FAA won’t let city crack down on leaded fuel or noise at airport

The Palo Alto Airport. City or Palo Alto photo.

By Braden Cartwright
Daily Post Staff Writer

The Federal Aviation Administration won’t allow Palo Alto City Council to crack down on lead fuel and noise pollution at the Palo Alto Airport, Airport Manager Andrew Swanson said.

That’s because the city has accepted grants from the FAA that commit the airport to the FAA’s guidelines for 20 years, Swanson told council on Monday (March 6).

The city can’t stop selling lead fuel or even charge more for it, Public Works Director Brad Eggleston said.

Santa Clara County banned the sale of lead fuel at Reid-Hillview Airport in San Jose after a study found that children living within a half-mile of the airport had increased levels of lead in their blood, which could impact their development.

The FAA started investigating the county for violating its grant requirements, but the investigation is on hold for six months as the airport participates in a nationwide study on transitioning to unleaded fuel.

“Frankly, the FAA was, at best, remiss for decades and at worst, really committing a serious environmental failure by not eliminating lead from prop engines like they could,” Councilman Pat Burt said Monday, accusing the agency of folding to industry pressures.

The Palo Alto Airport will have a tank with unleaded fuel available in June if the equipment arrives on time in May, Swanson said.

But planes can’t be required to use it, and some don’t have the engines to do so, he said.

Instead, the airport will try to convince pilots to make the switch, Swanson said.

Councilwoman Vicki Veenker suggested giving better hangar space to planes that use unleaded fuel.

Mayor Lydia Kou said she wanted noise and lead monitors installed and to revisit the flight paths so they aren’t as noisy to residents.

EPA residents complaining

Burt said that planes are taking off in the middle of the night, and residents of East Palo Alto are complaining. They will insist on closing the airport if their concerns aren’t addressed, he said.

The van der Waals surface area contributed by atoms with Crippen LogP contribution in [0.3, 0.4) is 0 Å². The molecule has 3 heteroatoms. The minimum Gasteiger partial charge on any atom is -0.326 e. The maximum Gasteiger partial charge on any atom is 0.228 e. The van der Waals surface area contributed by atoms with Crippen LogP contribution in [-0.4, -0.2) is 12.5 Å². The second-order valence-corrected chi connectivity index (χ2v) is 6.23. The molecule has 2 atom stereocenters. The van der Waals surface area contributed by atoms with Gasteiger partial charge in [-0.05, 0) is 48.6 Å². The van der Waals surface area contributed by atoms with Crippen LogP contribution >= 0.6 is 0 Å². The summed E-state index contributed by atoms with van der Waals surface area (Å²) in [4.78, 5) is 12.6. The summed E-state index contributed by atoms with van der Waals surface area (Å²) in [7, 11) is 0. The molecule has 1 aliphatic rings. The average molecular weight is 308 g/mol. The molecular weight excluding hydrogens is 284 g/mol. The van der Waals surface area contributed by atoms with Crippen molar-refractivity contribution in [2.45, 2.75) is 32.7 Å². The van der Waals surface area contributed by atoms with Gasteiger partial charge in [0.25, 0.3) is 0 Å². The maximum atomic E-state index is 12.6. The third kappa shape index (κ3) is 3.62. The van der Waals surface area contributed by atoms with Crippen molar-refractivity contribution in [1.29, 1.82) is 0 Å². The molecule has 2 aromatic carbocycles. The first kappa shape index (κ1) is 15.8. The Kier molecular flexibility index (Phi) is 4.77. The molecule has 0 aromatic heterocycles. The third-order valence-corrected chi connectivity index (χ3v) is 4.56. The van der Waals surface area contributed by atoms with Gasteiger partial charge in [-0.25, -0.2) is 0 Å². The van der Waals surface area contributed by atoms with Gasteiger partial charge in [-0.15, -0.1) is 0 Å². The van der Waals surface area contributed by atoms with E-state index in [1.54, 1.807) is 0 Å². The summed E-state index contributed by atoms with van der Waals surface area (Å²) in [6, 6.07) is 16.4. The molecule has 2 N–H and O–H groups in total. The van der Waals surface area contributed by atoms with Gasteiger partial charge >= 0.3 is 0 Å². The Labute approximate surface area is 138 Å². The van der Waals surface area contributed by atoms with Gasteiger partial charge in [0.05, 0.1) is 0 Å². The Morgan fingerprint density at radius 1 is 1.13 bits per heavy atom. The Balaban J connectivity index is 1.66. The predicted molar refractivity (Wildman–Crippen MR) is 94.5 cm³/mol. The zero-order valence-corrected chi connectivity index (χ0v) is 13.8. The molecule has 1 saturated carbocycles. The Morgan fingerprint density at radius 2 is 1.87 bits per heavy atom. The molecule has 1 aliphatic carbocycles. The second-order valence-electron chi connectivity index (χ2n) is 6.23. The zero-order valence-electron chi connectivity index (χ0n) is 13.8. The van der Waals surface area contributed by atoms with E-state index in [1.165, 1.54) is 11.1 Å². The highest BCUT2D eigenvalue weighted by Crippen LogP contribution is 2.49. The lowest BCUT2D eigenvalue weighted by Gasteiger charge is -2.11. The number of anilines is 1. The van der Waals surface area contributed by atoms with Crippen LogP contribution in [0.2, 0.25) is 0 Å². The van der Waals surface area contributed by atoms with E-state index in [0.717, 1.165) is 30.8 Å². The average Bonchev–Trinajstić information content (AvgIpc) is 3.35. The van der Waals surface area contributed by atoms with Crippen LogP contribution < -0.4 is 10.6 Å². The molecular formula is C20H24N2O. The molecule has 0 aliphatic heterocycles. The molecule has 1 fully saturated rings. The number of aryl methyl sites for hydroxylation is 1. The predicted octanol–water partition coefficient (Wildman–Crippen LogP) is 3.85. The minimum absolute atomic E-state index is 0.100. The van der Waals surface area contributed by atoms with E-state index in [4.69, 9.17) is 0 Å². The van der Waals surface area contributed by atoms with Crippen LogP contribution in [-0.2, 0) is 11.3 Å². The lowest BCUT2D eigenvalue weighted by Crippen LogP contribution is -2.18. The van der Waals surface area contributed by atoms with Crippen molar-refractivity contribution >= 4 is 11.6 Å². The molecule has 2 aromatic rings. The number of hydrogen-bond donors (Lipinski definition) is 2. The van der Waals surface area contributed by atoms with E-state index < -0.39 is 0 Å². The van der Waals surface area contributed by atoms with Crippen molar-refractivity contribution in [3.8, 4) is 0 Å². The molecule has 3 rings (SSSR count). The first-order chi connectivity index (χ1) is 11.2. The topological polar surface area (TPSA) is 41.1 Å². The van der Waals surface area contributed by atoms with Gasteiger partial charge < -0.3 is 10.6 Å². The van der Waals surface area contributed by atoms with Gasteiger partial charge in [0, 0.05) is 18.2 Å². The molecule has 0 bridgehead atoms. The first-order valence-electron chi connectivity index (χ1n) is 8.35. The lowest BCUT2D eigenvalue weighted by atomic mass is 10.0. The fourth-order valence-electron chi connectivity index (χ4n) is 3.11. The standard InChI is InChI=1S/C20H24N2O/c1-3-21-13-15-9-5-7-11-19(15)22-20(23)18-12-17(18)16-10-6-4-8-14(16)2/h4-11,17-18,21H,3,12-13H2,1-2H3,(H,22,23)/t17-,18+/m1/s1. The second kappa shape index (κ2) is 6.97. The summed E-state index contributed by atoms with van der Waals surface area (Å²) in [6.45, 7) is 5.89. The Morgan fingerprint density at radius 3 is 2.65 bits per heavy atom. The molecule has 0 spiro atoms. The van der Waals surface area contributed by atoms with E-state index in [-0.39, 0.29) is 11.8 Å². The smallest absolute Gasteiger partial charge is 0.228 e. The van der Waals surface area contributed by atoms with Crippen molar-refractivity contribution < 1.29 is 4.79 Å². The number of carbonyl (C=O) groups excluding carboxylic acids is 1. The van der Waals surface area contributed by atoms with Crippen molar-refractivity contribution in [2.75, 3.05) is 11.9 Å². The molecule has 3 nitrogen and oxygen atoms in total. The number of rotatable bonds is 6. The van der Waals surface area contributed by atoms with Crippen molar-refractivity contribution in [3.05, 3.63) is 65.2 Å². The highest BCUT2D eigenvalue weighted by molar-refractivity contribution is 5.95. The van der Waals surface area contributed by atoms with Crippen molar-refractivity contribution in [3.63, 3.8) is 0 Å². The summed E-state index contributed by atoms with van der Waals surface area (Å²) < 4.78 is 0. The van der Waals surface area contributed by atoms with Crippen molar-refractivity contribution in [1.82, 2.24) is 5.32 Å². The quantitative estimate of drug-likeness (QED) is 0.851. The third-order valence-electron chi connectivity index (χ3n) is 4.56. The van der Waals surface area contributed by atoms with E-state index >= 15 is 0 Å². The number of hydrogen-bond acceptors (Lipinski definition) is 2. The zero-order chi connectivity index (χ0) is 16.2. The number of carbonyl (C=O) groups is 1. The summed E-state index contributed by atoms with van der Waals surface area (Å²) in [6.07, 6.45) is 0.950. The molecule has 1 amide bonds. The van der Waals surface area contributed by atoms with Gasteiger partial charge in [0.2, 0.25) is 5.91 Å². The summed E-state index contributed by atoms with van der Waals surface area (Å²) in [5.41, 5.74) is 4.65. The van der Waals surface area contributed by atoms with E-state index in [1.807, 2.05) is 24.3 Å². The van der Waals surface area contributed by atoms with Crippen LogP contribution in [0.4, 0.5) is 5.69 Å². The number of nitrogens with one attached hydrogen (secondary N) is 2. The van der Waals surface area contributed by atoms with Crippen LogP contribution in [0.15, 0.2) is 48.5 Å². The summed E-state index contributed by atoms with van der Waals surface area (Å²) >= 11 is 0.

East Palo Alto Councilman Ruben Abrica said during last year’s campaign that he wanted to explore phasing out the airport.

“If we don’t step up, the whole airport will be in jeopardy, Burt said.

Swanson told council that some of the planes taking off at night may be related to law enforcement, but he didn’t have numbers on how many night flights occur.

The airport doesn’t know who is taking off until after the fact, and night flights also can’t be prohibited because of the FAA’s grant requirements, Swanson said.

Councilwoman Julie Lythcott-Haims tied the airport discussion back to council’s Feb. 27 vote banning e-bikes on unpaved trails in the Baylands, partly because of the noise. She voted against the ban because she said e-bikes allow people who are out of shape to have fun and get outside.

It’s hard to imagine all of the e-bikes together would be louder than one plane, she said.

Council members cheered on the airport’s efforts to be a state-of-the-art facility for electric planes, and they encouraged the airport to have solar panels.

The airport’s “apron,” where planes are parked, refueled, maintained, loaded and unloaded, is almost done being reconstructed with capacity for electric planes, with funding from the FAA.

The city of Palo Alto took over the airport from Santa Clara County in 2014 and has turned it into a money-making enterprise. The airport has $2.1 million in yearly costs and $2.7 million in revenues, leaving $600,000 for improvements, Eggleston said.

The general aviation field on Embarcadero Road is home to 360 aircraft and five flight schools.

The city is beginning a long-range facilities and sustainability plan for the airport over the next year to 18 months. The public will be invited to weigh in starting this spring.